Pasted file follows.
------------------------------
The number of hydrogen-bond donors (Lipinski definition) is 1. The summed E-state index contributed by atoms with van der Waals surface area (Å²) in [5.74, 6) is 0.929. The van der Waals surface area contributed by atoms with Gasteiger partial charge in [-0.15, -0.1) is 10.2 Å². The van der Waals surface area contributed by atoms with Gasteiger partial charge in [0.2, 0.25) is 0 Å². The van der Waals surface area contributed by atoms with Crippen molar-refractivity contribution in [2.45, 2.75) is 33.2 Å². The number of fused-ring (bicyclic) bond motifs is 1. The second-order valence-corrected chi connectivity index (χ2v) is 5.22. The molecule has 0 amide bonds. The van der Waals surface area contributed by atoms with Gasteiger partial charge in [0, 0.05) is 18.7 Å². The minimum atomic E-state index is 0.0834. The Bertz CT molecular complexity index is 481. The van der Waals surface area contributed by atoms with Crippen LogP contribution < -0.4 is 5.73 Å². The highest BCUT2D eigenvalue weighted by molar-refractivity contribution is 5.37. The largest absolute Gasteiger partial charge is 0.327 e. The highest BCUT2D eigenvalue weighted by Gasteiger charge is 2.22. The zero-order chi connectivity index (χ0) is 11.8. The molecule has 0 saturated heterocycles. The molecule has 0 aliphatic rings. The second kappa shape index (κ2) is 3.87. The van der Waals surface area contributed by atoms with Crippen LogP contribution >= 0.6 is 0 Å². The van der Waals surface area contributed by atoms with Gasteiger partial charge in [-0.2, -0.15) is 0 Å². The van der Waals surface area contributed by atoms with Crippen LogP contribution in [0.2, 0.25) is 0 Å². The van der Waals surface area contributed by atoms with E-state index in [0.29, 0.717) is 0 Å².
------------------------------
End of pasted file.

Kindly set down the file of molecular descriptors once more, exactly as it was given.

The number of hydrogen-bond donors (Lipinski definition) is 1. The summed E-state index contributed by atoms with van der Waals surface area (Å²) in [5.74, 6) is 0.929. The van der Waals surface area contributed by atoms with Gasteiger partial charge in [-0.15, -0.1) is 10.2 Å². The van der Waals surface area contributed by atoms with Gasteiger partial charge in [0.2, 0.25) is 0 Å². The van der Waals surface area contributed by atoms with Crippen molar-refractivity contribution in [2.45, 2.75) is 33.2 Å². The number of fused-ring (bicyclic) bond motifs is 1. The second-order valence-corrected chi connectivity index (χ2v) is 5.22. The molecule has 0 amide bonds. The van der Waals surface area contributed by atoms with Gasteiger partial charge in [0, 0.05) is 18.7 Å². The minimum atomic E-state index is 0.0834. The Bertz CT molecular complexity index is 481. The van der Waals surface area contributed by atoms with Crippen LogP contribution < -0.4 is 5.73 Å². The highest BCUT2D eigenvalue weighted by molar-refractivity contribution is 5.37. The largest absolute Gasteiger partial charge is 0.327 e. The highest BCUT2D eigenvalue weighted by Gasteiger charge is 2.22. The zero-order chi connectivity index (χ0) is 11.8. The molecule has 0 saturated heterocycles. The molecule has 0 aliphatic rings. The second kappa shape index (κ2) is 3.87. The van der Waals surface area contributed by atoms with Crippen LogP contribution >= 0.6 is 0 Å². The van der Waals surface area contributed by atoms with Gasteiger partial charge in [-0.2, -0.15) is 0 Å². The van der Waals surface area contributed by atoms with Crippen LogP contribution in [0.2, 0.25) is 0 Å². The van der Waals surface area contributed by atoms with E-state index in [0.29, 0.717) is 0 Å².